When Rob joined Okemo as Alpine technical director charged with training staff for the 1991-92 season, snowboarding was in its infancy. But with Okemo’s willingness to embrace the sport, Rob soon found himself training staff in riding as well as skiing. He achieved PSIA Level Three certification in both skiing and riding and became a PSIA snowboard examiner.
Active in the American Association of Snowboard Instructors (AASI) – an offshoot of PSIA – Rob helped to develop snowboard instructor certification exams and administered them in the East. He also served for four years as the AASI Advisor to the Eastern Division’s Board of Directors. Most recently, he helped to develop the national standards for snowboard instructor certification.
In the meantime, he had become snowboard school manager at Okemo and took great pride in helping the area hire the most professional instructors available. His PSIA/AASI role as an examiner “came in handy,” as he “cherry picked top teachers.”
This emphasis on professionalism in teaching contributed to Okemo having a highly skilled team of snowboard instructors and earned the area a reputation not only as a great place to learn to ride but also for being a desirable place to teach snowboarding.
Citing Okemo’s “high standards of teaching with an emphasis on safety, fun, and learning,” Rob said that the focus on how to teach people in a professional manner is a huge part of the attraction of Okemo for him as a trainer of instructors (as well as of guests) and a major source of satisfaction.
As Rob and his family shared snow tales, daughter Ellen, who is now at Middlebury College and teaches at the Snow Bowl as well as at Okemo, piped up with a story that gives more insight as to how people become genuinely good instructors.
Ellen became a Junior Instructor at age 14 and, being fluent in French, was chosen to assist an instructor with teaching a 14-year-old French hemiplegic to snowboard. The girl had a right arm that was paralyzed below the elbow and a right leg similarly affected below the knee.
With that ankle not bending, her instructors had to figure out a way for her to initiate a heel turn. Part of the solution was to have her lean back, which is a no-no balance wise but worked for her. After three days, she was linking turns and enjoying riding.
This accomplishment for someone who had “never participated in a sport before” was extraordinary for her, her parents, and her instructors, Ellen related.
Asked if she was more affected by what the girl had accomplished or that they had figured out how to teach her, Ellen replied, “Both.”
Hearing this, Grandma Gwen commented, “What is so exciting is to hear her describe that experience and the very precious gift given to that girl. Ellen allowed her to experience the ‘I can do it’ attitude.”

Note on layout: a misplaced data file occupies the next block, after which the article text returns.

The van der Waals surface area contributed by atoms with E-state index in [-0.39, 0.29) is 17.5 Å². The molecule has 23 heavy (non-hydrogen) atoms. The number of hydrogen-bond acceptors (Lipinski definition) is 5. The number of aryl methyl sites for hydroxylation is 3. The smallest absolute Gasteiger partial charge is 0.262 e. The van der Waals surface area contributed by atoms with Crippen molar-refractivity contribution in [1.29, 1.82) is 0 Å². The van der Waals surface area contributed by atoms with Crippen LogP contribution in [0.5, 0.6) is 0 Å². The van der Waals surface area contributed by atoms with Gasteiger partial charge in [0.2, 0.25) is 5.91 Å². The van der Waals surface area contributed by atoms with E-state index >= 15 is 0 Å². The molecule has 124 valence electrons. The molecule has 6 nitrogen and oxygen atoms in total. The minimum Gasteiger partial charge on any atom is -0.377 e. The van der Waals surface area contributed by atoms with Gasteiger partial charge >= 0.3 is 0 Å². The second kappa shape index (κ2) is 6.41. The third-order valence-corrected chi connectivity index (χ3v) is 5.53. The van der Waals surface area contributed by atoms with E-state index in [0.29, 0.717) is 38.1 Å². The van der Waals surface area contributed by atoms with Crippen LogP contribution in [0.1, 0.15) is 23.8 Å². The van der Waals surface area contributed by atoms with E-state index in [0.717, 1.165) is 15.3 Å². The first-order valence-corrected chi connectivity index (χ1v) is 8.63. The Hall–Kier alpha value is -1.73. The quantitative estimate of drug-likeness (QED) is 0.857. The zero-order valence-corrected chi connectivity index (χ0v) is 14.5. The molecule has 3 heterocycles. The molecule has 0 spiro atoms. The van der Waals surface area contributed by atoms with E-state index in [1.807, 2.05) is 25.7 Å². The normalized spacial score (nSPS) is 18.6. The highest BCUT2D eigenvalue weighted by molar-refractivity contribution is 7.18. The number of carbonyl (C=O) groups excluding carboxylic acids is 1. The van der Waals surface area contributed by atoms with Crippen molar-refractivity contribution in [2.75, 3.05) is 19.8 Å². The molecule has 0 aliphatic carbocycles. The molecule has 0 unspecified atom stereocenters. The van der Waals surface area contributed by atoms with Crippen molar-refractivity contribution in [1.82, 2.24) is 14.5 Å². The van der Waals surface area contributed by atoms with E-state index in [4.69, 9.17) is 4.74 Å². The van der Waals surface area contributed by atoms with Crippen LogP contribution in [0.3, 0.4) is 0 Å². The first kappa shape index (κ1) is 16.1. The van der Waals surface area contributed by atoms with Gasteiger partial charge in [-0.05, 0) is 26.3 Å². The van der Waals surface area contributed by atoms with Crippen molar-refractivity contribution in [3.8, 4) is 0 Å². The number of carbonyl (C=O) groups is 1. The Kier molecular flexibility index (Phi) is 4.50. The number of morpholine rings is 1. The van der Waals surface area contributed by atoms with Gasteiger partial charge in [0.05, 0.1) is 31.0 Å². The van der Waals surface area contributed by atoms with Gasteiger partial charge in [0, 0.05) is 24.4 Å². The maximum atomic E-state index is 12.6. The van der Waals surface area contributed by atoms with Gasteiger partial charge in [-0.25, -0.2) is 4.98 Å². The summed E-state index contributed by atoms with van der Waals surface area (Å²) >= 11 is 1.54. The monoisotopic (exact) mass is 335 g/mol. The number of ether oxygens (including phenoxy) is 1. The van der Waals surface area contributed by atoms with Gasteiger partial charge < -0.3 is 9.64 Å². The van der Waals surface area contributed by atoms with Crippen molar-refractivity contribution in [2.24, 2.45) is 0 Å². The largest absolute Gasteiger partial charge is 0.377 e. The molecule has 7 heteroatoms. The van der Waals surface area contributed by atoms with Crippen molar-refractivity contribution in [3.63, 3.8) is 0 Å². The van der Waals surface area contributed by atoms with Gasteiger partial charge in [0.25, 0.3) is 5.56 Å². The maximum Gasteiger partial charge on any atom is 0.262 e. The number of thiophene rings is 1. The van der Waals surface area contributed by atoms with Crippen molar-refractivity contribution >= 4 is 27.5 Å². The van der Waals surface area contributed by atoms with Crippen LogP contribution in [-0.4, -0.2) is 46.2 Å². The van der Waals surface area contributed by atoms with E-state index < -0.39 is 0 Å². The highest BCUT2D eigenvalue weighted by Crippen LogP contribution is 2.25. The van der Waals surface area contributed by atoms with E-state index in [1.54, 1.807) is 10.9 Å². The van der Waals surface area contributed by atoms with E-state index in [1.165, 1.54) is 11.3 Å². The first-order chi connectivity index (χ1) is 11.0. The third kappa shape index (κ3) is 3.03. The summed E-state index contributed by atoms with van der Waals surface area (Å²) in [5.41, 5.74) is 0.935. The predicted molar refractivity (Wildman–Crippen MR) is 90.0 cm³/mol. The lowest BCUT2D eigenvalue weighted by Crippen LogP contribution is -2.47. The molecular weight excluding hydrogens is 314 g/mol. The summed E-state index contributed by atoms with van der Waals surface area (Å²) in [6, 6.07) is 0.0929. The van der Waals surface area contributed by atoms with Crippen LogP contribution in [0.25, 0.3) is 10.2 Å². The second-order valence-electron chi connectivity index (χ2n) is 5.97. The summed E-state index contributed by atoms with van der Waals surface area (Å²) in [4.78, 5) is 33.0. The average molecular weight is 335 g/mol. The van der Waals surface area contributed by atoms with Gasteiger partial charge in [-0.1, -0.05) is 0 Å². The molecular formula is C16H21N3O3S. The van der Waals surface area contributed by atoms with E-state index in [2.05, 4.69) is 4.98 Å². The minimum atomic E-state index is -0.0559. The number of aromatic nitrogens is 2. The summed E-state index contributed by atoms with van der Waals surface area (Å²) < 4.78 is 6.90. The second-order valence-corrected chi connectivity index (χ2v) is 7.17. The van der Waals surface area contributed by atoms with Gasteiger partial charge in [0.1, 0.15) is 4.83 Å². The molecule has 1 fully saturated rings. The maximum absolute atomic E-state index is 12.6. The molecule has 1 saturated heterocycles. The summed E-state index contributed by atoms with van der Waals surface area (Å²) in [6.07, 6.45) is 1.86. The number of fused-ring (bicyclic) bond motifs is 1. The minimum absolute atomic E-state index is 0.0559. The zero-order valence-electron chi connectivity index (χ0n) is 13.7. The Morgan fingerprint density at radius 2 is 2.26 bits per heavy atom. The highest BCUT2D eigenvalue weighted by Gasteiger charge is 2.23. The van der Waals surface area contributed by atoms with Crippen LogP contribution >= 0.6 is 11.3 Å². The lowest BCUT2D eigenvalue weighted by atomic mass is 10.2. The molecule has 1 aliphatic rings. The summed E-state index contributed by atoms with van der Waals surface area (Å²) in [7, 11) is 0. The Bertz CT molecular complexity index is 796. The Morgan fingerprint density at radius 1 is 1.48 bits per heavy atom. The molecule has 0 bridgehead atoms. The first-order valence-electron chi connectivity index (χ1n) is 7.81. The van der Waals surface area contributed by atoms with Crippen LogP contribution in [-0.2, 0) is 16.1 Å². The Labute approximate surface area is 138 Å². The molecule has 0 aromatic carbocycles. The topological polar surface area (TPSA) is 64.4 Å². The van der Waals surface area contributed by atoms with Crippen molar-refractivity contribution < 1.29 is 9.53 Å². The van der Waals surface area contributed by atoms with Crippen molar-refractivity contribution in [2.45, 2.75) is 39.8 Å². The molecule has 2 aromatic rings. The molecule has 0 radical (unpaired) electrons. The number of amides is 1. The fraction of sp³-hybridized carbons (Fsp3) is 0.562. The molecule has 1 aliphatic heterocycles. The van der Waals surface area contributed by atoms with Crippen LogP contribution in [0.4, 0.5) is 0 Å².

“Empathy is more important than anything. I can relate to a little four-year old being afraid or the girl needing to make a simple heel turn,” Ellen responded.
“When you’ve been there before, you understand,” Samantha added, referencing having been scared to ride a chairlift when she was little.
Ellen observed that it can also be “scary to be a teacher” who has to worry “about little kids on the lift or even a nosebleed.”
“What if I lose a kid or one gets lost,” Samantha, a Junior Instructor, worried.
“Being a little nervous comes from knowing what could go wrong,” Rob observed, adding one of his own experiences. “An adult who had been in a car accident came to us to learn to snowboard so he could be with his family on the slopes. But he had two metal rods in his back, and his doctor told him if he fell and shattered them, he could be paralyzed and therefore he couldn’t ski.
“But the doctor didn’t say he couldn’t snowboard,” Rob recalls him pleading.
“Knowing full well the dangers and getting him to sign every waiver we could think of,” Rob taught him to ride. “In February, he came up to me on the hill and hugged me. He was so happy just to be able to take a few runs with his family,” Rob said.
At this point, all chime in about how anyone can learn to ski or snowboard if they will try, and it becomes clear that conveying you can do it is what makes this family tick and enjoy the challenge of teaching.
Mastering the sport at any level leads to the discovery that “they really can do it and that builds their sense of confidence,” Ellen said summing up the family sentiments.
“It doesn’t matter if someone is able bodied, has special needs, or is scared stiff, they can still be taught the skills needed to enjoy the snow,” Gwen emphasized, telling about the time she was assigned to teach “a major Hollywood actress to ski… The woman was so scared that we had to start with her walking in her ski boots on the snow, then progress to one foot on a ski and sliding it a little before we could even put two skis on her.”
Accomplishing a run of linked turns was a happy occasion for both the actress and Gwen, who adds, “It’s ok to accept ‘I won’t but not ‘I can’t.'”
“Teaching skiing or snowboarding is like cracking a safe. You just have to figure out the combination,” Rob concluded.